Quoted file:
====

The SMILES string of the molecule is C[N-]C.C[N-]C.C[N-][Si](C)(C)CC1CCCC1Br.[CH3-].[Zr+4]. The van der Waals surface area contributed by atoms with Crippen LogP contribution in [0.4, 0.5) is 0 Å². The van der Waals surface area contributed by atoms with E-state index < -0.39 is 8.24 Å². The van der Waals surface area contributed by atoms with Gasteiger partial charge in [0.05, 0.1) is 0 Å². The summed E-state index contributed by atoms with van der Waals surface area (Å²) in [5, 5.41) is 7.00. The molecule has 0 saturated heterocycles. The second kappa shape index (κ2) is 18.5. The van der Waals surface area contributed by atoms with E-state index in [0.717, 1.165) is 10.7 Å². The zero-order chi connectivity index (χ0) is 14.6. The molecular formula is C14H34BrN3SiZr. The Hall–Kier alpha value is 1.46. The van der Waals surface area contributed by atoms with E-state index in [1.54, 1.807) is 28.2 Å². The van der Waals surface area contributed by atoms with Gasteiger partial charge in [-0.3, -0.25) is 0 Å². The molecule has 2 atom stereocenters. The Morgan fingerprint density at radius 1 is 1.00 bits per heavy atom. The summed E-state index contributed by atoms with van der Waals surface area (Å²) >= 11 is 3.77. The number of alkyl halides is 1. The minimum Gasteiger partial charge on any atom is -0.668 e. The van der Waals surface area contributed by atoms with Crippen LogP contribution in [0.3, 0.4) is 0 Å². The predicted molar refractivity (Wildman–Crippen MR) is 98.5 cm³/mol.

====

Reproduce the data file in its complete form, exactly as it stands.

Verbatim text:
The SMILES string of the molecule is C[N-]C.C[N-]C.C[N-][Si](C)(C)CC1CCCC1Br.[CH3-].[Zr+4]. The van der Waals surface area contributed by atoms with Crippen LogP contribution in [0.4, 0.5) is 0 Å². The van der Waals surface area contributed by atoms with E-state index < -0.39 is 8.24 Å². The van der Waals surface area contributed by atoms with Gasteiger partial charge in [0.05, 0.1) is 0 Å². The summed E-state index contributed by atoms with van der Waals surface area (Å²) in [5, 5.41) is 7.00. The molecule has 0 saturated heterocycles. The second kappa shape index (κ2) is 18.5. The van der Waals surface area contributed by atoms with E-state index in [0.717, 1.165) is 10.7 Å². The zero-order chi connectivity index (χ0) is 14.6. The molecular formula is C14H34BrN3SiZr. The Hall–Kier alpha value is 1.46. The van der Waals surface area contributed by atoms with E-state index in [1.54, 1.807) is 28.2 Å². The van der Waals surface area contributed by atoms with Gasteiger partial charge in [-0.3, -0.25) is 0 Å². The molecule has 2 atom stereocenters. The Morgan fingerprint density at radius 1 is 1.00 bits per heavy atom. The summed E-state index contributed by atoms with van der Waals surface area (Å²) >= 11 is 3.77. The number of alkyl halides is 1. The minimum Gasteiger partial charge on any atom is -0.668 e. The van der Waals surface area contributed by atoms with Crippen LogP contribution in [0.3, 0.4) is 0 Å². The predicted molar refractivity (Wildman–Crippen MR) is 98.5 cm³/mol.